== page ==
In the case of fur, it has many similarities with the meat and dairy trade. There is traditional hunting of animals for their pelts to provide clothing for those who live at high latitudes, from sustainable populations of prey animals. I personally approve of this, but with the wildernesses of Russia, Canada, Scandinavia and invasive possums in New Zealand, it cannot provide enough fur to satisfy the demands of the world fashion market. Fake fur has been developed, so this should be the mainstay of the market. Fur lasts a long time, so I think vintage fur clothing can be re-sold. What I strongly object to is the intensive farming of animals for their pelts, in cages where often the animals can’t even turn around. The issue is that the farmed fur trade is very much near the extreme end of low animal welfare and one the vast majority generally find unacceptable.

A difficulty for my position is distinguishing ethically sourced fur from the cruel stuff, again much like the meat and dairy sector. This was the argument in the 80s and 90s; As you couldn’t source the fur, you had no idea if people were openly supporting cruelty to animals or not, so the argument ran that it was better not to wear real fur at all, rather than risk offense.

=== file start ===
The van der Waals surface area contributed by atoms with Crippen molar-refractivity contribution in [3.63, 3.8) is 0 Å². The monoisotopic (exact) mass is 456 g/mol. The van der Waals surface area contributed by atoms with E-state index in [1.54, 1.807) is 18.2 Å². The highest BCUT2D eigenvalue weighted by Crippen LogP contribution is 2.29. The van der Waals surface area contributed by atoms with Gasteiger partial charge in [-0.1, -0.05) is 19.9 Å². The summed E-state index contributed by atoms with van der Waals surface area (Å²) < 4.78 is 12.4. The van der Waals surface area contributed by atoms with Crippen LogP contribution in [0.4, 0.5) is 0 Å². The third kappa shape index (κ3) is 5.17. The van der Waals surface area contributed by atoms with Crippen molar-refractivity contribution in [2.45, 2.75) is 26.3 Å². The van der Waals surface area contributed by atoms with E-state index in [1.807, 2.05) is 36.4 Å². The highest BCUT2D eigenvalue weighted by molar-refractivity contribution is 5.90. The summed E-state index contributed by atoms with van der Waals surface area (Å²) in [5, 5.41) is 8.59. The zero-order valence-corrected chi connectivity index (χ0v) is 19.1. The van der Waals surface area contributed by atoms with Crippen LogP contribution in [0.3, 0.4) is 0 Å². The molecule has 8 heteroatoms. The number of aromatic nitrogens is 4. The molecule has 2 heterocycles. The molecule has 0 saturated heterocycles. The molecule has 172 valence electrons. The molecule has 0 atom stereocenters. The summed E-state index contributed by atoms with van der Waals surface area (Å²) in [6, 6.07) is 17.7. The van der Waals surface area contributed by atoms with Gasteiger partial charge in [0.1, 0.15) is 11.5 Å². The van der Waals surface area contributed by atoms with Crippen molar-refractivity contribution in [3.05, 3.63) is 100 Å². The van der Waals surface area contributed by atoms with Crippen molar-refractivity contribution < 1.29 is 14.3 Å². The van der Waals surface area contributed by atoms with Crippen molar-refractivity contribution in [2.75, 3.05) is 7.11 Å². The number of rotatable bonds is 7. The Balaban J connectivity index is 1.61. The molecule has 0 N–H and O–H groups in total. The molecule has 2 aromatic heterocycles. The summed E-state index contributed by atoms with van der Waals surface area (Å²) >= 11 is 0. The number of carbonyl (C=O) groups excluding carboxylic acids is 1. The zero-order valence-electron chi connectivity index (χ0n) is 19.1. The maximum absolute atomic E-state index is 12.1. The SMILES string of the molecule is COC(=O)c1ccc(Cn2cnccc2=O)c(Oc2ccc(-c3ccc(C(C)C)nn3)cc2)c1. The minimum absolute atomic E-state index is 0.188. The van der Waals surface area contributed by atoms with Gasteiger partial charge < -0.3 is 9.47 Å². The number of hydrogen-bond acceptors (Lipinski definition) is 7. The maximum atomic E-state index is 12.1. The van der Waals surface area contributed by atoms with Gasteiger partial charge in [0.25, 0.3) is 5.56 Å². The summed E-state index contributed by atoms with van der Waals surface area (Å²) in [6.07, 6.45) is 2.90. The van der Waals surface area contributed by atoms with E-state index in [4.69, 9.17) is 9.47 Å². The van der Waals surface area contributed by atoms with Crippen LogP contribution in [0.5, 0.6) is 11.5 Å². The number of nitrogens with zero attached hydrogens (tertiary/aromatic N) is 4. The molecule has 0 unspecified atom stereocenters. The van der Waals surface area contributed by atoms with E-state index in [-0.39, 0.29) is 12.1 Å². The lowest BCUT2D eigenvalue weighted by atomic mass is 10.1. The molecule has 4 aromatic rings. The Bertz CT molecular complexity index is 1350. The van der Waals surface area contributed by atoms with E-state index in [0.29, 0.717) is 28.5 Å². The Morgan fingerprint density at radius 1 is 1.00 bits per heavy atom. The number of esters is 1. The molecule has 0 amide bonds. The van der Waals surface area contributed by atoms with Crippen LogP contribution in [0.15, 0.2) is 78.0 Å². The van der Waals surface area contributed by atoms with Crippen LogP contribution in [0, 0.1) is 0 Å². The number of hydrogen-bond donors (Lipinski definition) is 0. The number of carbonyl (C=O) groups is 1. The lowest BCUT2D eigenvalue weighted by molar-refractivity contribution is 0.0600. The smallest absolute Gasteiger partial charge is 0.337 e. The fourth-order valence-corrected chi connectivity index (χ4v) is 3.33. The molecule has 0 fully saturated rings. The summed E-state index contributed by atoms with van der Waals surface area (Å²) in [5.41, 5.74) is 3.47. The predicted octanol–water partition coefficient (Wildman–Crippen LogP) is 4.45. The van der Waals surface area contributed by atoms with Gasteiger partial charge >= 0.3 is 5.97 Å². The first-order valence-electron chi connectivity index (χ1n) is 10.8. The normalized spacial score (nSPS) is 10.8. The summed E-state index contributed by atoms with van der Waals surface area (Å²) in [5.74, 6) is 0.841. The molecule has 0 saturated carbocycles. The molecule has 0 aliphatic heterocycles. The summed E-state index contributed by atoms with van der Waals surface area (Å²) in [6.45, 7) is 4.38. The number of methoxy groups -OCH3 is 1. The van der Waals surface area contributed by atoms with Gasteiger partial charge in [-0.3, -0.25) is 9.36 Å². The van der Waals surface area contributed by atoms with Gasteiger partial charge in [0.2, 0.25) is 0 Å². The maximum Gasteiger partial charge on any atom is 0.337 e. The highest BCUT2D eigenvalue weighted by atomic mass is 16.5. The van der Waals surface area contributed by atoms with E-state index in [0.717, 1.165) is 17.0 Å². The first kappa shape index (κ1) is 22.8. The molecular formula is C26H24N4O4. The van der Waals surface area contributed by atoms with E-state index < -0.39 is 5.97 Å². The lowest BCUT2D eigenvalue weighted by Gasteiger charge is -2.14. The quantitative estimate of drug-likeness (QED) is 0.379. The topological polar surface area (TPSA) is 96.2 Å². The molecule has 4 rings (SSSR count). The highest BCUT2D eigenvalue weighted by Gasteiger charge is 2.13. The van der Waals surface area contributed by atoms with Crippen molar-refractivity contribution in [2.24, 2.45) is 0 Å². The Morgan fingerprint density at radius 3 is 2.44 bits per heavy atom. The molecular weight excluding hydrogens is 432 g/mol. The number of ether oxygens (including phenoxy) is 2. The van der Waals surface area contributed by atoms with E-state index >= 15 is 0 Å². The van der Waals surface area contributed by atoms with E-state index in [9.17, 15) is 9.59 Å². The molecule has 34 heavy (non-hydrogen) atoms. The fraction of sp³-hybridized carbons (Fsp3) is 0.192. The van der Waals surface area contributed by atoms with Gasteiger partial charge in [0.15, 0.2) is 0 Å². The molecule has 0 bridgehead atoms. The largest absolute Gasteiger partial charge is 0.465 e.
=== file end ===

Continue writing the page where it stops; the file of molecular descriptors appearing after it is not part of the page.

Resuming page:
Some would argue that it is simply the fashion industry. This being the industry that profits from people buying more clothes than they need, made affordable to those in the Western world by being manufactured in sweat shop factories, akin to the Victorian mills of the industrial revolution in the 19th century. Has models who are unhealthily thin to be coat hangers and tell young women that making yourself thin is somehow acceptable. This is one of the reasons I’ve never really been into fashion and happy to wear somewhat raggedy clothes on an everyday basis. Really, I don’t understand why there aren’t more charity shops for exchange of clothes, as much fashion clothing is often only worn a couple of times. Being a chap, my choice in charity/ vintage cloth shops is relatively poor.